Monday, July 01, 2013

Tourists in our own town

Little Red Lighthouse under Great Gray Bridge
(Plenty of photos below)

Yesterday, returning from visiting a friend in the Bronx, we found ourselves in the uptown Port Authority terminal at the George Washington Bridge, and were about to enter the subway when yours truly had a crazy idea:  "We're practically on top of the George Washington Bridge--let's go look for the Little Red Lighthouse."

American readers with children may well remember the children's book The Little Red Lighthouse and the Great Gray Bridge.  In it, the lighthouse feels small and unneeded after the George Washington Bridge is constructed quite literally almost directly overhead, but the bridge assures the lighthouse that its own lights are for "the ships of the air," while the lighthouse, small though it is, is still the guardian of the boats on the river.  This book made the lighthouse so famous that, when the Coast Guard made plans to demolish it, there was a nationwide protest.  So the lighthouse still stands, to this day.

Red tower, gray tower

Unfortunately, the Little Red Lighthouse is probably one of the worst-marked landmarks in the entire City of New York.  Stupidly, I didn't ask anyone how to find it.  It took us about 15 minutes of wandering around Washington Heights to find a sign saying "Little Red Lighthouse," and--our rotten luck--that sign led to an apparently-abandoned, poorly-maintained and isolated path with so few people on it that I told my husband that, if I'd been by myself, I would have turned around and gone back.  It took us about another 15 minutes of a less-than-pleasant walk to see people with strollers, and perhaps another 15 minutes and a few detours to find the entrance to the totally-unmarked path where they'd been walking.  Finally, we found the path,

En route down the path

leading through delightful, albeit noisy, parkland--hey, what do expect from a park that's built directly under a bridge?--

Traffic on the Hudson River, shot enroute

right down to the edge of the Hudson River and right up to the lighthouse.  Out came our smartphones.  (Eventually, I'll figure out how to upload photos from my smartphone and post one of them here.  July 4, 2013 update:  Uploaded photos and posted a few of them here.  Americans can consider this an Independence Day present.  Hope I can still remember how to do this in the future.  :)  )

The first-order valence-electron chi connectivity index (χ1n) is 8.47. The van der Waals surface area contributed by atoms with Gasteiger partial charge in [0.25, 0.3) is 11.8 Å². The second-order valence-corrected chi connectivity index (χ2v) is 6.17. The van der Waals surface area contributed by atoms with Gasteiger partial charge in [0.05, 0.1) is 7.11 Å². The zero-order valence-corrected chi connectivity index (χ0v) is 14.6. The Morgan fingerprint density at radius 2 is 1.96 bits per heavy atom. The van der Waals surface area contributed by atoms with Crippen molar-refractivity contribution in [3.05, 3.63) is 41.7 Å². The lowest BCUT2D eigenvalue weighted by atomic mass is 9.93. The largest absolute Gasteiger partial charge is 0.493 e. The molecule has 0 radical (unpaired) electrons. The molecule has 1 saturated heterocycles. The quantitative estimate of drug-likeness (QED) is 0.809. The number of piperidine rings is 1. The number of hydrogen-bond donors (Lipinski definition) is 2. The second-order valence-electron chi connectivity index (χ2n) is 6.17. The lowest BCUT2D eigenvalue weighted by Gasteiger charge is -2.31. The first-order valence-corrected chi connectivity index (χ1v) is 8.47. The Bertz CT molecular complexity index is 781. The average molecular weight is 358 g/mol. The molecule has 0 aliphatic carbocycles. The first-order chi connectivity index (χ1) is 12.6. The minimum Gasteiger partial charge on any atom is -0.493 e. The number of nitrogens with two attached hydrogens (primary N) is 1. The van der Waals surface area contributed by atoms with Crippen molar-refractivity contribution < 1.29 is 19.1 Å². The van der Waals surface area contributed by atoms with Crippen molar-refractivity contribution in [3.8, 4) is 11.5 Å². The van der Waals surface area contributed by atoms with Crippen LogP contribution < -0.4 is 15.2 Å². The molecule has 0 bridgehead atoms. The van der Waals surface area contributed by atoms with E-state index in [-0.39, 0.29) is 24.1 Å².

Punster shoots Lighthouse

The park actually extends beyond the lighthouse--I'm not sure whether it's considered part of Riverside Park--but we'd spend quite enough time getting lost and, after resting our weary feet for a few minutes, went directly back up the path to Riverside Drive.

Shooting ducks--the humane way--from the path

Framed flora

Stone bridge over the path and under, um, not sure what

For those within commuting distance of Manhattan, here are the travel directions, now that we've figured them out the hard way:
  • Take the A train to 181st Street.  (The #1 to 181st Street will do, in a pinch, but it stops farther east, so the walk will be several blocks longer.)
  • Walk west on 181st Street until you reach Riverside Drive.
  • Turn right on Riverside Drive and walk a block or two to the pedestrian overpass/footbridge that'll take you over the highway (Henry Hudson Parkway?).  Turn left and walk over the overpass.
  • The overpass leads directly onto the path that'll take you down to the Hudson and the lighthouse.  (Keep your eyes open for bicycles, as this is a shared path.)  Enjoy!
Warning:  Washington Heights is called "heights" for a reason--I've heard that it stands at the highest elevation level of the entire island of Manhattan.  The walk back up from the Hudson is not for the weak of legs--my guess is that we walked up the equivalent of roughly six stories, if not more, to get back up to Riverside Drive.

Riverside Drive from near the top of the path,
including view of pedestrian overpass.
This is just the end of the walk up, folks.
Note:  The cars you see are on the Henry Hudson Parkway--
Riverside  Drive is up where the white fence and the apartment buildings are.

It's a good thing that the path doesn't go straight up.

For a previous tour or two, see New Yorkers touring New York.


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